Populist propaganda and slowly administered anesthesia to evil of the late 20’s and early 30’s which led Hitler to power has nothing on the way things are going right now...

The conflicts leading up to the rise of Hitler were anything but that. It was a time of clashing ideologies and one of the thing that the establishment feared was the rise of communists movements, especially after the Russian revolution. There more things, but much of it was related to the rise of new social ideas, and the eventual clashes arising from them. Hitler's view were anything but fringe and it is not that folks just let it happen. Support was given from conservative circles for many reasons, but one of them was their ability to gain control over workers and an attempt to diminish communist parties. It was also not the exploitation of a helpless system. It was something that at the core folks sympathized with, even if there were unsavory elements. And it should be noted that these views were not unique to Germany and the war was not predominantly a rebuke of the repugnant ideology but rather fueled by power political considerations. An as we can see, the ideology was never eradicated, just removed from power. Though there are ways where it begins creeping back. This time around packaged in more digestible packaging, but with the same turd inside.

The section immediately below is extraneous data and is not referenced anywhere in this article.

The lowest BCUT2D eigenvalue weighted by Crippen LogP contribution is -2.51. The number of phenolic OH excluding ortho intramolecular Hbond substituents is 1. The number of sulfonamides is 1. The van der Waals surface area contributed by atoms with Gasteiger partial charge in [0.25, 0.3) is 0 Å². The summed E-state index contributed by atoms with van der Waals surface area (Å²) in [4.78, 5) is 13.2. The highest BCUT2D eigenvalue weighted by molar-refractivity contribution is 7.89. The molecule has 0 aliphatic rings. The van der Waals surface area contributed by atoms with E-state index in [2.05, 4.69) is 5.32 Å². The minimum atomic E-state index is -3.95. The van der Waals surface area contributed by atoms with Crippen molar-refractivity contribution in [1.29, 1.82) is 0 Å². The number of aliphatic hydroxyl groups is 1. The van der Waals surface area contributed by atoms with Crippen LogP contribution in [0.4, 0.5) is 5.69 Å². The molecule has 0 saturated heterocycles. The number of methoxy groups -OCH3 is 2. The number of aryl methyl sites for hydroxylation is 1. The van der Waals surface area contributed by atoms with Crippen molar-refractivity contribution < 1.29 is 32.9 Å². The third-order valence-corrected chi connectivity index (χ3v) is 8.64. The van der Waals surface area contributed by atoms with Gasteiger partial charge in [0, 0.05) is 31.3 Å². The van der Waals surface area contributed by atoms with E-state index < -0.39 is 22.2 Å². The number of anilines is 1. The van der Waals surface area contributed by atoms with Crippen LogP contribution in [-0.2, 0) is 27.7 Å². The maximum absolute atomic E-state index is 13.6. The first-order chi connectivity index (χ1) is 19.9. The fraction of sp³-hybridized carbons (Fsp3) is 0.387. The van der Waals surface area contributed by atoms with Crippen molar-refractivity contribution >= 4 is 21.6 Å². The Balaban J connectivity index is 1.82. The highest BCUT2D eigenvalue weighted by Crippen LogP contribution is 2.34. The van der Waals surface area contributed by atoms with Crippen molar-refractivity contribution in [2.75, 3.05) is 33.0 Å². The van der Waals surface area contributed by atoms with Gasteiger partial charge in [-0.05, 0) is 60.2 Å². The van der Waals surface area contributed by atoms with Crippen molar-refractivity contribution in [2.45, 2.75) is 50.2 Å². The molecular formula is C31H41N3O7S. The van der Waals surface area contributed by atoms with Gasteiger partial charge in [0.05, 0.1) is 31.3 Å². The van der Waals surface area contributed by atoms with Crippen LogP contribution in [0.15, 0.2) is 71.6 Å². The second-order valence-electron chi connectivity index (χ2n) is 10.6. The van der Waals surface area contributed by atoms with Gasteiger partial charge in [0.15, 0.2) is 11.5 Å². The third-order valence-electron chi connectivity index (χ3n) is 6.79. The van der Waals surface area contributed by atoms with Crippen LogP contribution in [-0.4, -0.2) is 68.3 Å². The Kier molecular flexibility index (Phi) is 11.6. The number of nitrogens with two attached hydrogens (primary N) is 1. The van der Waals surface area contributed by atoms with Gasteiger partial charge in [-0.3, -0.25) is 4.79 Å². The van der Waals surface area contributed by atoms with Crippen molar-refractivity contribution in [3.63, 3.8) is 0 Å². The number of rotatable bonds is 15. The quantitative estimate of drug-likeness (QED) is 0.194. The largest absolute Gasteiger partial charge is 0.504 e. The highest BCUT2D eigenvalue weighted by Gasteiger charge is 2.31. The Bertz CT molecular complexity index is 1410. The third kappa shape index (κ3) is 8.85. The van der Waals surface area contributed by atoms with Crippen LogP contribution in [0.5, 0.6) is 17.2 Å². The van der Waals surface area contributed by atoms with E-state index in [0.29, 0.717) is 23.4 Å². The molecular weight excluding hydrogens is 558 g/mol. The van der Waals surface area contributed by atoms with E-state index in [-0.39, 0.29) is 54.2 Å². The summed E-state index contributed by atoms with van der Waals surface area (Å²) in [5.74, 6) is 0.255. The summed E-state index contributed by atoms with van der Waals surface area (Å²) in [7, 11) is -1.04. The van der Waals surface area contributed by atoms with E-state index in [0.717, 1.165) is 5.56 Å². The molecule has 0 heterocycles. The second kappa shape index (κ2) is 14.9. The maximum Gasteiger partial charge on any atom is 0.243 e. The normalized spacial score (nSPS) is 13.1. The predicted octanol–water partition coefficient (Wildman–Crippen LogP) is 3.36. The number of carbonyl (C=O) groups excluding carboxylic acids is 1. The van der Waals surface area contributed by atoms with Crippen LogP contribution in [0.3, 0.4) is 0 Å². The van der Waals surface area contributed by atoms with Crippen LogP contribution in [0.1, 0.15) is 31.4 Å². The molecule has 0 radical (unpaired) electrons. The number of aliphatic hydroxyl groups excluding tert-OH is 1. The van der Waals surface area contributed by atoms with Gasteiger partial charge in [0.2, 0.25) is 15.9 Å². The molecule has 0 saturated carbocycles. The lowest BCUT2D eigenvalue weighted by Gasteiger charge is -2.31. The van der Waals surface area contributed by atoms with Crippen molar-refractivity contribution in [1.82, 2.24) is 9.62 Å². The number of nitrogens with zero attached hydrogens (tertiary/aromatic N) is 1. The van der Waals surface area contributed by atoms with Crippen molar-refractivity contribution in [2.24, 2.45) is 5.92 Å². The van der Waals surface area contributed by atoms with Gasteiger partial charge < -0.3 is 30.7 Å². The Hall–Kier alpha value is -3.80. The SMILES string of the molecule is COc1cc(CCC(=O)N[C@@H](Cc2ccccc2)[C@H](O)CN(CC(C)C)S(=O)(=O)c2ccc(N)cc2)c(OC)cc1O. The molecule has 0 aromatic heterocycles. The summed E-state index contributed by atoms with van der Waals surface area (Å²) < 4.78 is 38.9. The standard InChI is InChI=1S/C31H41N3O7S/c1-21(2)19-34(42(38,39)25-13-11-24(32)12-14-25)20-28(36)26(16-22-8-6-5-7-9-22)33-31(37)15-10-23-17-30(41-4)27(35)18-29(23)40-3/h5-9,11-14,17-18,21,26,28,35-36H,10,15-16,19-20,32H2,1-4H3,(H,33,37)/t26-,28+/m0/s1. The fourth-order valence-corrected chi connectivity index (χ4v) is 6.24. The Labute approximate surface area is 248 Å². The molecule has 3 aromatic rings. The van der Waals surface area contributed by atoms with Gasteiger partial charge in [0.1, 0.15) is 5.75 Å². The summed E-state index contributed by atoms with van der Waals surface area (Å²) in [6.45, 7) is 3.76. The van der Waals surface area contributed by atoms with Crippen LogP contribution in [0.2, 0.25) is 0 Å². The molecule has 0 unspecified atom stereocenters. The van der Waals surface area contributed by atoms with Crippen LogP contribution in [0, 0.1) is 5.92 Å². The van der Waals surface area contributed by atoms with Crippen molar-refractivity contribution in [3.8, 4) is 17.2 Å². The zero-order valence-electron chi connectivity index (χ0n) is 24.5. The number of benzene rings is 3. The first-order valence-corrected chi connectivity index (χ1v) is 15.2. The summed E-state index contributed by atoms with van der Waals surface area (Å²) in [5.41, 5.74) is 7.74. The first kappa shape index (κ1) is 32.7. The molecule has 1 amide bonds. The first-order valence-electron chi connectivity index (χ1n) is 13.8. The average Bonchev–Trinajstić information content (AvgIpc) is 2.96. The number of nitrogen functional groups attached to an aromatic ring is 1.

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2 minutes ago, CharonY said: